The internet and text messaging are fuelling a practice which involves unprotected sex with strangers in public parks.
Al fresco sex is increasing, say experts
Health chiefs in Kent have taken to posting messages on sites promoting "dogging" - warning of a rise in sexually-transmitted diseases.
They say the craze may be partially responsible for rises in chlamydia, HIV, syphilis and hepatitis.
More than 20,000 people are registered with one UK "dogging" newsgroup.
Dogging is an extension of "swinging" parties - and involves exhibitionist sex in semi-secluded locations such as car parks or country parks.
The location of dogging "events" is now frequently advertised on websites or communicated via mobile phone text message.
Those attracted by these messages may simply act as voyeurs - or be invited to participate.
The NHS Health Promotion team covering the Medway area in Kent noticed that the number of cases of hepatitis rose towards the end of 2002, and some patients said they had probably contracted the illness as a result of dogging.
They decided to post messages on the dogging sites warning of the risks of unprotected sex.
One reads: "Avoid the sex lottery for yourselves and your associates." It recommends NHS-sponsored safe sex websites.
One academic who has carried out a study into dogging suggests that modern technology is leading to a swift rise in the numbers taking part.
Dr Richard Byrne, from the Rural Affairs and Environment Group at Harper Adams University College in Newport, carried out a survey of country park rangers asking them about "anti-social behaviour" in their parks.
He expected their prime concern to be vandalism and fly-tipping, but found that many complained about the rise in the use of their park as a venue for sex.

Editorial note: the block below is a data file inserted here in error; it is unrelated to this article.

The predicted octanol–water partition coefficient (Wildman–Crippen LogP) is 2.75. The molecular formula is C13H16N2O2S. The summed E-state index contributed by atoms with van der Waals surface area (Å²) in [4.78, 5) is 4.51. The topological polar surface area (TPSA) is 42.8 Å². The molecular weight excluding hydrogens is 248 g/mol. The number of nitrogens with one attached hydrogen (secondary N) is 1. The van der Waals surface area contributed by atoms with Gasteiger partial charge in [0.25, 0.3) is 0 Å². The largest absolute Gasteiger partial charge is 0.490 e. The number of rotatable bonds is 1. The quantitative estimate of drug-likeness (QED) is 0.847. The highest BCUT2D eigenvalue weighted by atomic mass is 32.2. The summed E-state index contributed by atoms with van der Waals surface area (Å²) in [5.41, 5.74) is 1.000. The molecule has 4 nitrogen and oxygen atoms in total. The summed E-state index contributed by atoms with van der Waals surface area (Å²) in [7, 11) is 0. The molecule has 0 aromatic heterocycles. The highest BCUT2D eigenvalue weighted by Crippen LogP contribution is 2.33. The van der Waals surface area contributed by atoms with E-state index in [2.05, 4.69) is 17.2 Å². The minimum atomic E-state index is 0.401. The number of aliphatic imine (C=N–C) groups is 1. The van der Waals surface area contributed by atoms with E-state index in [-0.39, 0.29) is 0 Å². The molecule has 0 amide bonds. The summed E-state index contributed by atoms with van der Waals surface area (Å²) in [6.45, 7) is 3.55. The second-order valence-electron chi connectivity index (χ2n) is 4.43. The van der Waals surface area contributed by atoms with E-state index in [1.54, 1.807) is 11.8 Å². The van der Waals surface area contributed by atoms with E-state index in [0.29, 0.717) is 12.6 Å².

He said: "One newsgroup about dogging has more than 22,000 registered users - and one we saw which set itself up only a few weeks ago already has almost 700.
"It's a nationwide activity and in the last four or five years it really has grown."
He said that the health threat should not be underestimated: "We've talked to people who do this - they are having unprotected sex with nine or more people in a week.
"The issue of sexual health is a big one."
Legally, the issue of dogging is a grey area - "doggers" are committing no offence unless they are witnessed by a member of the public who can be defined as "outraged" in the eyes of the law.
A new sexual offences Bill currently moving through Parliament may give the police more options to tackle the issue, particularly if it takes place in a location where it is likely that an unwitting member of the public is likely to witness it.
However, ministers say it is not their intention to criminalise outdoor sex in a public place that is sufficiently isolated as to make witnessing unlikely.
And while voyeurism on unknowing subjects is likely to become an offence, if there is consent, there is no offence committed.
Dr Byrne said that because dogging operated at the "fringes of legality and social acceptability", those taking part were at risk.
He said: "There is the potential for younger and more vulnerable people to be drawn in - certainly there is heavy use of alcohol associated with these events, and there is anecdotal evidence of rohypnol (a "date-rape" drug).
"There are concerns that prostitutes will be drawn to areas where dogging is common, and that other types of crime will increase."
He said that, in country parks at least, changes to the design of car parks might help curb their use as venues.
However, he added: "You can't simply increase the amount of lighting - that just makes it easier to make videos or take pictures."